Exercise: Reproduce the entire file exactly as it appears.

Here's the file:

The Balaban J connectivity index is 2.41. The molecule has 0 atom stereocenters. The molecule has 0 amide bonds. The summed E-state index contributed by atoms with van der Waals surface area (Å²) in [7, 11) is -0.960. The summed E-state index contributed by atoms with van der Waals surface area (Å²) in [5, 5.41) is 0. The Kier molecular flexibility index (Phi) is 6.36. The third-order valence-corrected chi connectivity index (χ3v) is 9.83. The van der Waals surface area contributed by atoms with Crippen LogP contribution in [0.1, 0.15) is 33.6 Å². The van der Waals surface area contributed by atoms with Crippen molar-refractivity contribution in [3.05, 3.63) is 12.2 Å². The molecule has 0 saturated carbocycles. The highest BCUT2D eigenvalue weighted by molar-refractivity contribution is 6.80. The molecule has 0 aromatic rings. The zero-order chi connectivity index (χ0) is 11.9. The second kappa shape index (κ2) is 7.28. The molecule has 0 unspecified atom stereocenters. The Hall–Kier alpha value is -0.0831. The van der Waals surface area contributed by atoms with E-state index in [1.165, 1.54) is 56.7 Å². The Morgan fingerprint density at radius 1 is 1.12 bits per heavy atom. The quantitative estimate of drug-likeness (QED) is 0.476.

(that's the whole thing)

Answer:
The Balaban J connectivity index is 2.41. The molecule has 0 atom stereocenters. The molecule has 0 amide bonds. The summed E-state index contributed by atoms with van der Waals surface area (Å²) in [7, 11) is -0.960. The summed E-state index contributed by atoms with van der Waals surface area (Å²) in [5, 5.41) is 0. The Kier molecular flexibility index (Phi) is 6.36. The third-order valence-corrected chi connectivity index (χ3v) is 9.83. The van der Waals surface area contributed by atoms with Crippen LogP contribution in [0.1, 0.15) is 33.6 Å². The van der Waals surface area contributed by atoms with Crippen molar-refractivity contribution in [3.05, 3.63) is 12.2 Å². The molecule has 0 saturated carbocycles. The highest BCUT2D eigenvalue weighted by molar-refractivity contribution is 6.80. The molecule has 0 aromatic rings. The zero-order chi connectivity index (χ0) is 11.9. The second kappa shape index (κ2) is 7.28. The molecule has 0 unspecified atom stereocenters. The Hall–Kier alpha value is -0.0831. The van der Waals surface area contributed by atoms with E-state index in [1.165, 1.54) is 56.7 Å². The Morgan fingerprint density at radius 1 is 1.12 bits per heavy atom. The quantitative estimate of drug-likeness (QED) is 0.476.